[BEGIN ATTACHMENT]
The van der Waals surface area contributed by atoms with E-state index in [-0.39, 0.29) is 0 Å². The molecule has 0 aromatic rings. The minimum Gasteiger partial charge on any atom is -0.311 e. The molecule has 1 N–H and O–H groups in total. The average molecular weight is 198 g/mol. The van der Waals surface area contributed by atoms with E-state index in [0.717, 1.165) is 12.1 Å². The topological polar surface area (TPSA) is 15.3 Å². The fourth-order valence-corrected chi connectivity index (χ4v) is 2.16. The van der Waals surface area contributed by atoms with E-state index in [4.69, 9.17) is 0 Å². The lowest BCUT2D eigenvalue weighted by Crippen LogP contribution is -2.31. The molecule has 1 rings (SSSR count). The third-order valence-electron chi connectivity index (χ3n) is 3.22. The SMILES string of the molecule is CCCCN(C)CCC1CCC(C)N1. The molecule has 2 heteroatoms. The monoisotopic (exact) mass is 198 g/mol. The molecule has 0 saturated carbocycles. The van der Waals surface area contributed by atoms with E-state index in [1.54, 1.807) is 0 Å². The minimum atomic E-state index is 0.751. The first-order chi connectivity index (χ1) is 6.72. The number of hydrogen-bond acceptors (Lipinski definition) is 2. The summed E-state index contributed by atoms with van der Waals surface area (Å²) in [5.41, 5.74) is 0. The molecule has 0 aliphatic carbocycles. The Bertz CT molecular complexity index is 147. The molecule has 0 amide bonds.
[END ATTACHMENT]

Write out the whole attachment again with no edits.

The van der Waals surface area contributed by atoms with E-state index in [-0.39, 0.29) is 0 Å². The molecule has 0 aromatic rings. The minimum Gasteiger partial charge on any atom is -0.311 e. The molecule has 1 N–H and O–H groups in total. The average molecular weight is 198 g/mol. The van der Waals surface area contributed by atoms with E-state index in [0.717, 1.165) is 12.1 Å². The topological polar surface area (TPSA) is 15.3 Å². The fourth-order valence-corrected chi connectivity index (χ4v) is 2.16. The van der Waals surface area contributed by atoms with E-state index in [4.69, 9.17) is 0 Å². The lowest BCUT2D eigenvalue weighted by Crippen LogP contribution is -2.31. The molecule has 1 rings (SSSR count). The third-order valence-electron chi connectivity index (χ3n) is 3.22. The SMILES string of the molecule is CCCCN(C)CCC1CCC(C)N1. The molecule has 2 heteroatoms. The monoisotopic (exact) mass is 198 g/mol. The molecule has 0 saturated carbocycles. The van der Waals surface area contributed by atoms with E-state index in [1.54, 1.807) is 0 Å². The minimum atomic E-state index is 0.751. The first-order chi connectivity index (χ1) is 6.72. The number of hydrogen-bond acceptors (Lipinski definition) is 2. The summed E-state index contributed by atoms with van der Waals surface area (Å²) in [5.41, 5.74) is 0. The molecule has 0 aliphatic carbocycles. The Bertz CT molecular complexity index is 147. The molecule has 0 amide bonds.